French company Veolia is demonstrating that companies can introduce recycled petroleum-based plastics (PET) plastics into their production chain and still be successful. EURACTIV France reports.
Although the costs of recycling packaging are more expensive than producing plastic from petroleum, manufacturing the material from scratch has negative consequences on the environment and peoples’ health.
The ideal solution – although costly – would be for companies to introduce recycled PET into a product’s manufacturing chain. In 2017, for instance, of the 480 billion PET bottles sold worldwide, less than 50% were recycled.
At an event organised as part of the European Commission’s Green Week on Thursday (3 June), Veolia Group’s Spain-based subsidiary TorrePET said it has developed state-of-the-art recycling technology to separate PET from recovered bottles and produce healthier, high-quality recycled plastic.
To make its business model viable, the Veolia Group subsidiary has made an agreement with the industry selling the bottles on sales prices based solely on the company’s actual costs and not on the costs of raw material.
“In a way, we have internalised the environmental value of recycled plastic. We can free ourselves from the economics of fossil fuels,” said Sven Saura, Deputy Director of Recycling at Veolia.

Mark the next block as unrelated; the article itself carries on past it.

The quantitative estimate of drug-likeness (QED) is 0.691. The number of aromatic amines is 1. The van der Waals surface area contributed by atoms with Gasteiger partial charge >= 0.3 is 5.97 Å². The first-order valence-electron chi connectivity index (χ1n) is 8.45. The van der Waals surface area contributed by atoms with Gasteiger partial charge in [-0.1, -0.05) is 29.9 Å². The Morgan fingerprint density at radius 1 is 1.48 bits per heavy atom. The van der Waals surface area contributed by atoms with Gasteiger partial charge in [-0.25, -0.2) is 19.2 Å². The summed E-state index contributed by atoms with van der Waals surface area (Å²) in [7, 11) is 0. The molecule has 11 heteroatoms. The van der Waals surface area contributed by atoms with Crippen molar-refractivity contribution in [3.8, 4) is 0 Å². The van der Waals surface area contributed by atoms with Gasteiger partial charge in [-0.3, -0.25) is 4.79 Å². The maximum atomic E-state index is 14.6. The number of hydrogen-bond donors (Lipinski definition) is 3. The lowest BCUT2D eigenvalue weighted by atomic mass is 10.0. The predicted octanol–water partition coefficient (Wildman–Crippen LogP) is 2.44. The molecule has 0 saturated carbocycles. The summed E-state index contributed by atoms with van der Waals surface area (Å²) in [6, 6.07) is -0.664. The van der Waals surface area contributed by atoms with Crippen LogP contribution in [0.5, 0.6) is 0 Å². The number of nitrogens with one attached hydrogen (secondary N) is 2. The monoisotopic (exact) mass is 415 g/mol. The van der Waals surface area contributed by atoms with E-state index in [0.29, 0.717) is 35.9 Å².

And when the COVID-19 pandemic hit last year, sending oil prices tumbling, the company did not experience a drop in demand for recycled plastic.
“Since 2019, the price of recycled plastic has been stable. This is very good news. If the price of PET recycled plastic fluctuated with the price of oil, this business model would not be viable for our company,” Saura said.
Recycling PET comes with a series of benefits, including reducing waste and eliminating fossil fuels, which are all objectives of the European Commission’s circular economy action plan, presented in March 2020.
In its action plan, the EU executive suggested new requirements for plastic packaging in order to reduce their use and ensure a mandatory minimum level of recycled material in new products.
“To achieve climate neutrality by 2050, preserve our natural environment and strengthen our economic competitiveness, our economy must be fully circular. Today, it is still essentially linear, with only 12% of secondary materials and resources being reintroduced into it,” said the EU’s climate chief, Frans Timmermans.
Michail Papadoyannakis, an official at the European Commission’s environment directorate, welcomed Veolia’s achievements but said more efforts will need to be made to fight plastic pollution and reach of the objectives of the European Green Deal.
“We need to go further and not rest on our laurels,” he said, adding that “more funds for plastic pollution” are needed, and that policies such as a ban on single-use plastics need to be put in place at a global level.
[Edited by Frédéric Simon]